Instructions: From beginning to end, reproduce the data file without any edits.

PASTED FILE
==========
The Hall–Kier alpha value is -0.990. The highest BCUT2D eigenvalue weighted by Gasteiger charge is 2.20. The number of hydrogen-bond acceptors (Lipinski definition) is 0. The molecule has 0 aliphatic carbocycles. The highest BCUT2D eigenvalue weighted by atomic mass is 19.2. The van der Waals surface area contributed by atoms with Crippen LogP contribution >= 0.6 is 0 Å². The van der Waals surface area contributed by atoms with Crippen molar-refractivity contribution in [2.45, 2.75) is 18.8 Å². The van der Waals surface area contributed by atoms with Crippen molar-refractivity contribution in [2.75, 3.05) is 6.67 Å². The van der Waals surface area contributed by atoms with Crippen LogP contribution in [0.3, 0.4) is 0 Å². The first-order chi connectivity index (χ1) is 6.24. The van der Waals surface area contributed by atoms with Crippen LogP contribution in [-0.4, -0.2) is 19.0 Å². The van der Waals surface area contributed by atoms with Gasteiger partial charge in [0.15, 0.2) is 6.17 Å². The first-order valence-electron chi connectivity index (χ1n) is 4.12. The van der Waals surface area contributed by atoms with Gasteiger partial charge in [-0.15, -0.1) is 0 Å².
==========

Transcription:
The Hall–Kier alpha value is -0.990. The highest BCUT2D eigenvalue weighted by Gasteiger charge is 2.20. The number of hydrogen-bond acceptors (Lipinski definition) is 0. The molecule has 0 aliphatic carbocycles. The highest BCUT2D eigenvalue weighted by atomic mass is 19.2. The van der Waals surface area contributed by atoms with Crippen LogP contribution >= 0.6 is 0 Å². The van der Waals surface area contributed by atoms with Crippen molar-refractivity contribution in [2.45, 2.75) is 18.8 Å². The van der Waals surface area contributed by atoms with Crippen molar-refractivity contribution in [2.75, 3.05) is 6.67 Å². The van der Waals surface area contributed by atoms with Crippen LogP contribution in [0.3, 0.4) is 0 Å². The first-order chi connectivity index (χ1) is 6.24. The van der Waals surface area contributed by atoms with Crippen LogP contribution in [-0.4, -0.2) is 19.0 Å². The van der Waals surface area contributed by atoms with Gasteiger partial charge in [0.15, 0.2) is 6.17 Å². The first-order valence-electron chi connectivity index (χ1n) is 4.12. The van der Waals surface area contributed by atoms with Gasteiger partial charge in [-0.15, -0.1) is 0 Å².